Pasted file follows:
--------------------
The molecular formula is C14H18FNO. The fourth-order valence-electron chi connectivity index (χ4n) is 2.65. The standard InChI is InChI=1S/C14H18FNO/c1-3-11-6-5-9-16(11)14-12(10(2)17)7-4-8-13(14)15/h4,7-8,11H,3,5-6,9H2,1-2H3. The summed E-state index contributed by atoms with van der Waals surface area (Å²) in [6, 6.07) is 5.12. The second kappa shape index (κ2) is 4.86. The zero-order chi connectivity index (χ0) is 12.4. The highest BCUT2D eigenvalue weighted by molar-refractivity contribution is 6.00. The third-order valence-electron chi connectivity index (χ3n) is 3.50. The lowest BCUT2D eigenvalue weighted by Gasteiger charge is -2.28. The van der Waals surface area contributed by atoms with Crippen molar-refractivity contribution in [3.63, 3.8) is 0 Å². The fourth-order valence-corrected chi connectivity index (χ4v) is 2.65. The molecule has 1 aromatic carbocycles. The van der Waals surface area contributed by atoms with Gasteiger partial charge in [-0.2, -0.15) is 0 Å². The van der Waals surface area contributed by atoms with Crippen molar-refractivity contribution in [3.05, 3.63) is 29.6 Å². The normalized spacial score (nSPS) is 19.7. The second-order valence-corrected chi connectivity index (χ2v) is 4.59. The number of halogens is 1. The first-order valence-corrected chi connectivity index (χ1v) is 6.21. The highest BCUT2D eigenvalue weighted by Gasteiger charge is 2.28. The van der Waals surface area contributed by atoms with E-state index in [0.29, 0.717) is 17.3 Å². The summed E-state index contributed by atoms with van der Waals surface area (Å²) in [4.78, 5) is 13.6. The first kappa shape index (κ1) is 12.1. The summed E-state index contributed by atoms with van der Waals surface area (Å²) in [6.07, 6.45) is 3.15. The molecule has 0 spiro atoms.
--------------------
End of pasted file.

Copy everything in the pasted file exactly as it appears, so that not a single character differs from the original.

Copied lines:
The molecular formula is C14H18FNO. The fourth-order valence-electron chi connectivity index (χ4n) is 2.65. The standard InChI is InChI=1S/C14H18FNO/c1-3-11-6-5-9-16(11)14-12(10(2)17)7-4-8-13(14)15/h4,7-8,11H,3,5-6,9H2,1-2H3. The summed E-state index contributed by atoms with van der Waals surface area (Å²) in [6, 6.07) is 5.12. The second kappa shape index (κ2) is 4.86. The zero-order chi connectivity index (χ0) is 12.4. The highest BCUT2D eigenvalue weighted by molar-refractivity contribution is 6.00. The third-order valence-electron chi connectivity index (χ3n) is 3.50. The lowest BCUT2D eigenvalue weighted by Gasteiger charge is -2.28. The van der Waals surface area contributed by atoms with Crippen molar-refractivity contribution in [3.63, 3.8) is 0 Å². The fourth-order valence-corrected chi connectivity index (χ4v) is 2.65. The molecule has 1 aromatic carbocycles. The van der Waals surface area contributed by atoms with Gasteiger partial charge in [-0.2, -0.15) is 0 Å². The van der Waals surface area contributed by atoms with Crippen molar-refractivity contribution in [3.05, 3.63) is 29.6 Å². The normalized spacial score (nSPS) is 19.7. The second-order valence-corrected chi connectivity index (χ2v) is 4.59. The number of halogens is 1. The first-order valence-corrected chi connectivity index (χ1v) is 6.21. The highest BCUT2D eigenvalue weighted by Gasteiger charge is 2.28. The van der Waals surface area contributed by atoms with E-state index in [0.29, 0.717) is 17.3 Å². The summed E-state index contributed by atoms with van der Waals surface area (Å²) in [4.78, 5) is 13.6. The first kappa shape index (κ1) is 12.1. The summed E-state index contributed by atoms with van der Waals surface area (Å²) in [6.07, 6.45) is 3.15. The molecule has 0 spiro atoms.